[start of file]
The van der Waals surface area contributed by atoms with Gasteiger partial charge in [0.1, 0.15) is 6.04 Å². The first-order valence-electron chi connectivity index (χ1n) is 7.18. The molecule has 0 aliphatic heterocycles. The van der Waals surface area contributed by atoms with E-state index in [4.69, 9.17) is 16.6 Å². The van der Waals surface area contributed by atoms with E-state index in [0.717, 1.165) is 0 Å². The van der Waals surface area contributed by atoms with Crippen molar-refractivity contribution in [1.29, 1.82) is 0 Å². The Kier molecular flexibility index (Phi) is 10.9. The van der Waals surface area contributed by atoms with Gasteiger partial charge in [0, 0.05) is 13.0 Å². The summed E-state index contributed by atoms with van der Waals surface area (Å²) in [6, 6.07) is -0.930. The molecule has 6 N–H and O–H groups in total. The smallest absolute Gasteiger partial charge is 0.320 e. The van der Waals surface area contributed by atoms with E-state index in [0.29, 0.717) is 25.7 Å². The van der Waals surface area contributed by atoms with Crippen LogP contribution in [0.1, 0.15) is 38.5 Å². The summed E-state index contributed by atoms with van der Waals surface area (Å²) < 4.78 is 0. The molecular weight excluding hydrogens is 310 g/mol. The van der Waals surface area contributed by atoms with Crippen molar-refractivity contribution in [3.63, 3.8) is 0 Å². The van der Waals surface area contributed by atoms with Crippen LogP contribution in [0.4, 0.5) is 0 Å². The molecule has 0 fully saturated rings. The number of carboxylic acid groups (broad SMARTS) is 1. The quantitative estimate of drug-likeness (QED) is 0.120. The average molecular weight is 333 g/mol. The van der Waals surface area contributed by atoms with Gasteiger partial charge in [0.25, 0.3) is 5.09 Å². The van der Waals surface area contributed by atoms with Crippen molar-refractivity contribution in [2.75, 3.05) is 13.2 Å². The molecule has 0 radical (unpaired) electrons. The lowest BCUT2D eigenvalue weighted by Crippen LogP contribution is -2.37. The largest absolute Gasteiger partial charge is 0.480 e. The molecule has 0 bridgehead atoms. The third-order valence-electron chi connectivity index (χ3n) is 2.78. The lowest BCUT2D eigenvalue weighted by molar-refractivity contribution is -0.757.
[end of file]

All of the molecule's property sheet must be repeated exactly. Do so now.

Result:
The van der Waals surface area contributed by atoms with Gasteiger partial charge in [0.1, 0.15) is 6.04 Å². The first-order valence-electron chi connectivity index (χ1n) is 7.18. The molecule has 0 aliphatic heterocycles. The van der Waals surface area contributed by atoms with E-state index in [4.69, 9.17) is 16.6 Å². The van der Waals surface area contributed by atoms with E-state index in [0.717, 1.165) is 0 Å². The van der Waals surface area contributed by atoms with Crippen molar-refractivity contribution in [1.29, 1.82) is 0 Å². The Kier molecular flexibility index (Phi) is 10.9. The van der Waals surface area contributed by atoms with Gasteiger partial charge in [0, 0.05) is 13.0 Å². The summed E-state index contributed by atoms with van der Waals surface area (Å²) in [6, 6.07) is -0.930. The molecule has 6 N–H and O–H groups in total. The smallest absolute Gasteiger partial charge is 0.320 e. The van der Waals surface area contributed by atoms with E-state index in [0.29, 0.717) is 25.7 Å². The van der Waals surface area contributed by atoms with Crippen LogP contribution in [0.1, 0.15) is 38.5 Å². The summed E-state index contributed by atoms with van der Waals surface area (Å²) < 4.78 is 0. The molecular weight excluding hydrogens is 310 g/mol. The van der Waals surface area contributed by atoms with Crippen molar-refractivity contribution in [3.63, 3.8) is 0 Å². The van der Waals surface area contributed by atoms with Crippen LogP contribution in [0.4, 0.5) is 0 Å². The molecule has 0 fully saturated rings. The number of carboxylic acid groups (broad SMARTS) is 1. The quantitative estimate of drug-likeness (QED) is 0.120. The average molecular weight is 333 g/mol. The van der Waals surface area contributed by atoms with Gasteiger partial charge in [0.25, 0.3) is 5.09 Å². The van der Waals surface area contributed by atoms with Crippen molar-refractivity contribution in [2.75, 3.05) is 13.2 Å². The molecule has 0 radical (unpaired) electrons. The lowest BCUT2D eigenvalue weighted by Crippen LogP contribution is -2.37. The largest absolute Gasteiger partial charge is 0.480 e. The molecule has 0 bridgehead atoms. The third-order valence-electron chi connectivity index (χ3n) is 2.78. The lowest BCUT2D eigenvalue weighted by molar-refractivity contribution is -0.757.